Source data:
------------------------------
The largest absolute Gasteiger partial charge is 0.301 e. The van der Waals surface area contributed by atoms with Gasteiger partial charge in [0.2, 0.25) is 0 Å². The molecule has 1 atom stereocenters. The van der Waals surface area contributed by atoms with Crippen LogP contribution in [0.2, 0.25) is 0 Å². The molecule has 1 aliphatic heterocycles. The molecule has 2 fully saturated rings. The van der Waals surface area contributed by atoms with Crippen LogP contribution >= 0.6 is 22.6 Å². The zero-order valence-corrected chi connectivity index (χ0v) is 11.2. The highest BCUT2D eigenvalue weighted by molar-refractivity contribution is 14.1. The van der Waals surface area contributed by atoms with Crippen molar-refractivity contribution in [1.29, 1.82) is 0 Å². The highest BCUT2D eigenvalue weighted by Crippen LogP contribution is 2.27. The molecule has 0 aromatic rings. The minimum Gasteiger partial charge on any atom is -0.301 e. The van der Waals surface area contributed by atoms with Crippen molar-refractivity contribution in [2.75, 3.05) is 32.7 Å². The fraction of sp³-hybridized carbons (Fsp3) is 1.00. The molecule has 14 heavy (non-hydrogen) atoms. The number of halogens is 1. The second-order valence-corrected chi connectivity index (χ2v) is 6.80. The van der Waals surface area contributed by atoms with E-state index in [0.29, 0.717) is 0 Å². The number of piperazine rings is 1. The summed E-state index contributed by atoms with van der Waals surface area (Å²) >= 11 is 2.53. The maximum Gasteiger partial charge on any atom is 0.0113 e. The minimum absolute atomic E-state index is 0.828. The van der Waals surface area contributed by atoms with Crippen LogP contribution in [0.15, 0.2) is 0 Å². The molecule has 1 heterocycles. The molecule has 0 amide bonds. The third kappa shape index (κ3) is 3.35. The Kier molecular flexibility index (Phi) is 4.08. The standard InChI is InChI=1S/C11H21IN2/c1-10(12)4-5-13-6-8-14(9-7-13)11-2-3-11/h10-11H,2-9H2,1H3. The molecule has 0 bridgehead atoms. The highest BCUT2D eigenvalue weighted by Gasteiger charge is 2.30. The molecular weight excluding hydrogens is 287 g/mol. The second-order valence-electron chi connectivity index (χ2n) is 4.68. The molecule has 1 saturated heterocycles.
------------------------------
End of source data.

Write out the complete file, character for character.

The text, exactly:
The largest absolute Gasteiger partial charge is 0.301 e. The van der Waals surface area contributed by atoms with Gasteiger partial charge in [0.2, 0.25) is 0 Å². The molecule has 1 atom stereocenters. The van der Waals surface area contributed by atoms with Crippen LogP contribution in [0.2, 0.25) is 0 Å². The molecule has 1 aliphatic heterocycles. The molecule has 2 fully saturated rings. The van der Waals surface area contributed by atoms with Crippen LogP contribution >= 0.6 is 22.6 Å². The zero-order valence-corrected chi connectivity index (χ0v) is 11.2. The highest BCUT2D eigenvalue weighted by molar-refractivity contribution is 14.1. The van der Waals surface area contributed by atoms with Crippen molar-refractivity contribution in [1.29, 1.82) is 0 Å². The highest BCUT2D eigenvalue weighted by Crippen LogP contribution is 2.27. The molecule has 0 aromatic rings. The minimum Gasteiger partial charge on any atom is -0.301 e. The van der Waals surface area contributed by atoms with Crippen molar-refractivity contribution in [2.75, 3.05) is 32.7 Å². The fraction of sp³-hybridized carbons (Fsp3) is 1.00. The molecule has 14 heavy (non-hydrogen) atoms. The number of halogens is 1. The second-order valence-corrected chi connectivity index (χ2v) is 6.80. The van der Waals surface area contributed by atoms with E-state index in [0.29, 0.717) is 0 Å². The number of piperazine rings is 1. The summed E-state index contributed by atoms with van der Waals surface area (Å²) >= 11 is 2.53. The maximum Gasteiger partial charge on any atom is 0.0113 e. The minimum absolute atomic E-state index is 0.828. The van der Waals surface area contributed by atoms with Crippen LogP contribution in [0.15, 0.2) is 0 Å². The molecule has 1 heterocycles. The molecule has 0 amide bonds. The third kappa shape index (κ3) is 3.35. The Kier molecular flexibility index (Phi) is 4.08. The standard InChI is InChI=1S/C11H21IN2/c1-10(12)4-5-13-6-8-14(9-7-13)11-2-3-11/h10-11H,2-9H2,1H3. The molecule has 0 bridgehead atoms. The highest BCUT2D eigenvalue weighted by Gasteiger charge is 2.30. The molecular weight excluding hydrogens is 287 g/mol. The second-order valence-electron chi connectivity index (χ2n) is 4.68. The molecule has 1 saturated heterocycles.